Hopefully, you will not have to get as desperate as I did. I remember vividly being pissed off that I had a child because it meant suicide was not an option. I was in bad enough shape that I could convince myself that everyone else in my life would end up being better off without me, and I did not want to be here anymore. But I could not convince myself that my son would ever get over it, and I could not do that to him. At the same time I was completely convinced that whether I was clean and sober for many years or numbing out with drugs and alcohol that I was going to keep screwing up and hurting those I cared about, which then meant I could not live with myself.
That is what it took for me to be willing to try the desperate Hail Mary of being true to myself and following what I found deep down within myself. At the time I was our church’s leader for faith forming relationships, and about a year into a self imposed discernment period before planning to go to seminary and become a pastor. I knew that my favorite thing and the thing I wanted and needed most was to spend time with myself and others in the places that we connect to each other and God. So being a pastor seemed like the thing for me. However, after a year of talking to a lot of people about it and trying to find the denomination I might fit into, or at least not feel like I was fighting myself to fit in or fighting others to adopt my beliefs, I realized this was not possible for me.
I needed to be free to follow whatever I found deep within myself and share that with others, whether that was consistent or inconsistent with accepted doctrine for a particular denomination or religion. Time spent trying to fit myself into any particular beliefs was rejecting the best evidence I had of what God had made and was, which was me and my connections to him. Time spent trying to get others to adopt my views or beliefs was rejecting that sacred place in them where those beliefs reside, as well as in a round about way the same place within me. Most people never do the wide open search because they are deathly afraid of what they will find out about themselves or God, basically that they are just rotten at the core or that God is not really a God of love or because it threatens their important relationships. The first 2 are never true, the 3rd can be, and it is almost impossible without some support and mentors who you feel will be with you no matter what you find.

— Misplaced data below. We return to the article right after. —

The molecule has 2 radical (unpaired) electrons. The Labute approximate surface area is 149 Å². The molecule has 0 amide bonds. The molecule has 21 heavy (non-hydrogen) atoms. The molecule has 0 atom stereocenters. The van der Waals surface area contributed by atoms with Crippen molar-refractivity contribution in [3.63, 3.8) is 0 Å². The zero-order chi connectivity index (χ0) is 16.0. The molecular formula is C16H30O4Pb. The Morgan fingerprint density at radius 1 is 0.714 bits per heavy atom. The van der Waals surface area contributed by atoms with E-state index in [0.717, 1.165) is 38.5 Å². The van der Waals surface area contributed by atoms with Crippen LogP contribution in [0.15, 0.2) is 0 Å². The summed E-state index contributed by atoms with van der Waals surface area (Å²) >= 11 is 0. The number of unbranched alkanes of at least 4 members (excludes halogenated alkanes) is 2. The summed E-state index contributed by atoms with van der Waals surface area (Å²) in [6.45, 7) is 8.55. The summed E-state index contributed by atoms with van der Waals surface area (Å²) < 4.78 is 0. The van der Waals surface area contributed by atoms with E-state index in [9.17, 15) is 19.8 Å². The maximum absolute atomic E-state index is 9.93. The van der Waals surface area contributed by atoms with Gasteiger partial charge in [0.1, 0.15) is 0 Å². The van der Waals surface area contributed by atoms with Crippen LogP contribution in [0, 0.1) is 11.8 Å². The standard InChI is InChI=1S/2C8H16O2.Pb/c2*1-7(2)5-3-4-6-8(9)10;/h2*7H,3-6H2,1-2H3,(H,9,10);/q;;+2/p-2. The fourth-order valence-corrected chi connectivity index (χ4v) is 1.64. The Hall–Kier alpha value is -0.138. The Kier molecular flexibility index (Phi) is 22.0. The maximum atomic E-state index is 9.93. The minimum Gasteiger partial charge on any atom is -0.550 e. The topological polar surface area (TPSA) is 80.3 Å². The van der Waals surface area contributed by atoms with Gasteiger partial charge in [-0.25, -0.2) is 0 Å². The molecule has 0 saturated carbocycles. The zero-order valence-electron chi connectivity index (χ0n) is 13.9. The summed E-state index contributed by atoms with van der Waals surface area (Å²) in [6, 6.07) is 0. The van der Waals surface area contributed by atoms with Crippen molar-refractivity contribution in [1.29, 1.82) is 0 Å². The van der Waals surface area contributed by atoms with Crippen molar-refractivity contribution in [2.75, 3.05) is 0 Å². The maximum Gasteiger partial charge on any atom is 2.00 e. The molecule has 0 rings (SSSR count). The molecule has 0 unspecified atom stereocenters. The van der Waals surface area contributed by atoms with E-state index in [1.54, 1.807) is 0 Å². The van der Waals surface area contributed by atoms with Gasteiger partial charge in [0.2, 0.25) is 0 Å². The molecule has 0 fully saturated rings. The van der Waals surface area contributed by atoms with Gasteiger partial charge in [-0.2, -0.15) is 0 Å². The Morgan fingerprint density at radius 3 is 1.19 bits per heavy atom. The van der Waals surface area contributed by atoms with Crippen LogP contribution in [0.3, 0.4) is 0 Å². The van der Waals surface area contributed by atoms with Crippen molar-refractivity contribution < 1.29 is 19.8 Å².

Fortunately, I have found that if I am connecting to that place within myself that connects with things beyond myself, I am connecting to God. I have even found that I am connecting to the eternal because I am connecting to everything that has shaped me or my world from the past and everything my actions have even the tiniest influence on in the future. Most people seem to prefer God to be a little more mysterious than this. I do not have a big preference other than I like and need to experience my Creator and Provider. To do that I have to realize God is everywhere, ready and willing to be experienced. Then, I have to remove the things within me that block me from being ready, willing, and able to experience that Great Reality that is God.
I love seeing strength and confidence emerging in you. Truly.
My sister in law shared your link with me after telling her I was an Omnist. Raised loosely Catholic, submerged myself into Non – Denomination churches in my twenties, back to Catholicism in my thirties; I one day realized that every faith and religion has a piece of the puzzle. I am content to believe that when I die the answers will come.
Please notify me of follow up comments.
Donna, you might be interested in a prior writing of mine on my google blog titled, Obnoxious Psychobabble and Blasphemy. The title of the writing is God – The Greatest Whole.